Matt Kenseth is a man of history. Rarely have we seen anyone more excited than Matt Kenseth for winning Darlington’s Southern 500. In my youth, this was one of the sacred crowns of the NASCAR Sprint Cup circuit until the powers that be decided that the old track was not worthy of two races a few years ago. The track is tough and it takes a special talent to win at the egg-shaped track, but few had as much fun winning a race here than Matt Kenseth.
When I was growing up in West Virginia, with no coverage except from the Roanoke, Virginia , radio stations or Southern MotorRacing weekly newspaper, Daytona, Atlanta, Charlotte, Rockingham, Bristol, and Darlington was all there was to have a big win in NASCAR’s top series. Well, maybe not Bristol, but you get the idea. Those old tracks with so much history behind them began to be forgotten in the sport, which really is criminal. Did Boston raze Fenway Park? Did Chicago tear down Wrigley Field? No, but in NASCAR’s world, it was time to move on and expand the series to places like Kansas, Chicago, and even Phoenix and California. Rockingham and others were closed while Atlanta and Darlington lost one of their two races. It was almost like the powers that be decided that history didn’t matter. The reasons given were attendance and the lack of the lack of things that big corporations wanted—suites, major highways, and who knows what else. But for those that grew up in the sport, those of us who grew up with Rockingham, Darlington, and even North Wilkesboro, the Southern 500 was special. Matt Kenseth is one of us.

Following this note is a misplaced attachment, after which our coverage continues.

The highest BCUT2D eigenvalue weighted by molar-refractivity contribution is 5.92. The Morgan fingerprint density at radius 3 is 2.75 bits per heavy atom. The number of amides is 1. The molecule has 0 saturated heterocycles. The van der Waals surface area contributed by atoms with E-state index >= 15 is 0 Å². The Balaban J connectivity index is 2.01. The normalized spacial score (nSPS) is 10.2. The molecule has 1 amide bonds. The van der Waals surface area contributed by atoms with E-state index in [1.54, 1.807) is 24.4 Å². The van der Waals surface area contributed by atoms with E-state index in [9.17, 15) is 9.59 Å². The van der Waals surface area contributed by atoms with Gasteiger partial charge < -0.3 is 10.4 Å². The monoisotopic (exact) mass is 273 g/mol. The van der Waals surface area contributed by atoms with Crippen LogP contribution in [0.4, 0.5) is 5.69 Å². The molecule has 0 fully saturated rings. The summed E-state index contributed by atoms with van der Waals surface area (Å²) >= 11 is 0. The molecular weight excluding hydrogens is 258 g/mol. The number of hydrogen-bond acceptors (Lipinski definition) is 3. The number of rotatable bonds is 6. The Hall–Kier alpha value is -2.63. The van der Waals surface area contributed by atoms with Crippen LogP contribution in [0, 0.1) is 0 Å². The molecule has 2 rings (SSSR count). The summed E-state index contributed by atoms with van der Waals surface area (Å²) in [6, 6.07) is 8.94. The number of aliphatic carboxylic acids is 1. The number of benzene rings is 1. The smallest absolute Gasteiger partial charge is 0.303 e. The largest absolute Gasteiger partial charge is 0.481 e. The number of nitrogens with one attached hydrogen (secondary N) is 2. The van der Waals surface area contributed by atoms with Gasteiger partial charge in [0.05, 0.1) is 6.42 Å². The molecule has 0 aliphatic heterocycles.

Kenseth said it. He had never been more excited to win a race. The Southern 500 was the one he always wanted to win. It was special. Never mind that it’s put on the schedule on a weekend that is less favorable than most races—not Labor Day, but a weekend where we are always concerned with family and not racing. It was set up to fail. Who is going to go to a race that falls on one of the most sacred weekends of the year where we honor our mothers? Well, the folks at Darlington were at least given a chance to try. Rockingham was just closed for the reasons above. North Wilkesboro was sold and Atlanta was just given a crumb to exist. Labor Day went to Atlanta and the second Darlington date went away. It’s a business decision we were told. Nothing more. As attendance went down and the fan base eroded, the question was why?
Tonight, on the podium, a great stock car driver who is credited with the formation of The Chase, stood up and said this was the highlight of his career. Remember, this is a career that includes two Daytona 500 championships and many other wins. Maybe someone should listen. Of course, history means nothing when money is at stake, but the folks in Boston and Chicago could care less about that. They still operate Wrigley and Fenway because they are special. Why NASCAR doesn’t get that is beyond me. That’s the difference between a sport that understands tradition and fan loyalty. Matt Kenseth understands.